• LO5. frame the assessment of client abilities and limitations within an occupation-based theoretical framework
  • LO6. critique standardised assessments commonly used in practice in terms of their reliability, validity and measurement parameters (e.g. frequency, duration, measurement criteria), and their application to measurement decisions
  • LO7. determine the appropriateness of, and select from a variety of assessment methods including interviews, clinical observation, standardised and non-standardised assessments and environmental evaluations
  • LO8. clearly articulate the conceptual foundation and rationale for your choices of assessment strategies when applied to individual cases
  • LO9. plan and execute selected measurement strategies appropriately
  • LO10. interpret assessment findings in relation to occupations, tasks, roles and environments, and document these
  • LO11. write short and long-term goals that are measurable, based on assessment findings
  • LO12. link assessment findings to a beginning-level intervention plan which incorporates goals, strategies, and selection of appropriate interventions
  • LO13. reflect on your own level of capability in occupational therapy assessment and planning, and set goals for continued learning in the semester which follows.

Graduate qualities

The graduate qualities are the qualities and skills that all University of Sydney graduates must demonstrate on successful completion of an award course. As a future Sydney graduate, the set of qualities have been designed to equip you for the contemporary world.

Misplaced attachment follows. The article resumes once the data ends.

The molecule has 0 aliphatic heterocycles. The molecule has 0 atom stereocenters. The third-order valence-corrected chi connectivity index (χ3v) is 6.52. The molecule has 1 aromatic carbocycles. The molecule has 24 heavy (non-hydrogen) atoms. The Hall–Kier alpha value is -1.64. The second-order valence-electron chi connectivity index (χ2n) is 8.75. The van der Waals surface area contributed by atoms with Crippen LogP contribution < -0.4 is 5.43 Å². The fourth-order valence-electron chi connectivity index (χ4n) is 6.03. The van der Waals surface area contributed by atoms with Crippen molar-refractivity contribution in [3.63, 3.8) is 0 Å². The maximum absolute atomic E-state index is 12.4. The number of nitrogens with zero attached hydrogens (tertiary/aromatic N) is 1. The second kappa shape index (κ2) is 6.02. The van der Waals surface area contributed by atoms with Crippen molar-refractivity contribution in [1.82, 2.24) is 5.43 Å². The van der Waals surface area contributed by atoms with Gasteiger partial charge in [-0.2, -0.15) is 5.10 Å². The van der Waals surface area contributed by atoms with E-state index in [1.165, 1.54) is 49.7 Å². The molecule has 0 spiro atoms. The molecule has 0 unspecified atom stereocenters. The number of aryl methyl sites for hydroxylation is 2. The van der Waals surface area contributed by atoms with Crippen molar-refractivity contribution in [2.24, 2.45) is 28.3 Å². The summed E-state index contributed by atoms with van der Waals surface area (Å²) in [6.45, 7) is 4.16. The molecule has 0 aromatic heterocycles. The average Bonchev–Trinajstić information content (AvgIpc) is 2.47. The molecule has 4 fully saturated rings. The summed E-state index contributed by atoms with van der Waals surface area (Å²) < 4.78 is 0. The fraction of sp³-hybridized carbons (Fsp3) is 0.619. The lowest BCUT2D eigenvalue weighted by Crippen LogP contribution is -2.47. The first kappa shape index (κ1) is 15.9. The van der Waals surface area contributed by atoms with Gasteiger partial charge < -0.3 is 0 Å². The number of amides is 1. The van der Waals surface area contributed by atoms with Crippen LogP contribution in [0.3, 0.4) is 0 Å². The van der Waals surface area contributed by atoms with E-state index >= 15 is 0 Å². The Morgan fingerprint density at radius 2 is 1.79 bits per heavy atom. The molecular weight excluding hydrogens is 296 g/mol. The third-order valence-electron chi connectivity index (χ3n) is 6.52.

GQ1 Depth of disciplinary expertise

Deep disciplinary expertise is the ability to integrate and rigorously apply knowledge, understanding and skills of a recognised discipline defined by scholarly activity, as well as familiarity with evolving practice of the discipline.

GQ2 Critical thinking and problem solving

Critical thinking and problem solving are the questioning of ideas, evidence and assumptions in order to propose and evaluate hypotheses or alternative arguments before formulating a conclusion or a solution to an identified problem.

GQ3 Oral and written communication

Effective communication, in both oral and written form, is the clear exchange of meaning in a manner that is appropriate to audience and context.

GQ4 Information and digital literacy

Information and digital literacy is the ability to locate, interpret, evaluate, manage, adapt, integrate, create and convey information using appropriate resources, tools and strategies.

GQ5 Inventiveness

Generating novel ideas and solutions.

GQ6 Cultural competence

Cultural Competence is the ability to actively, ethically, respectfully, and successfully engage across and between cultures. In the Australian context, this includes and celebrates Aboriginal and Torres Strait Islander cultures, knowledge systems, and a mature understanding of contemporary issues.

GQ7 Interdisciplinary effectiveness

Interdisciplinary effectiveness is the integration and synthesis of multiple viewpoints and practices, working effectively across disciplinary boundaries.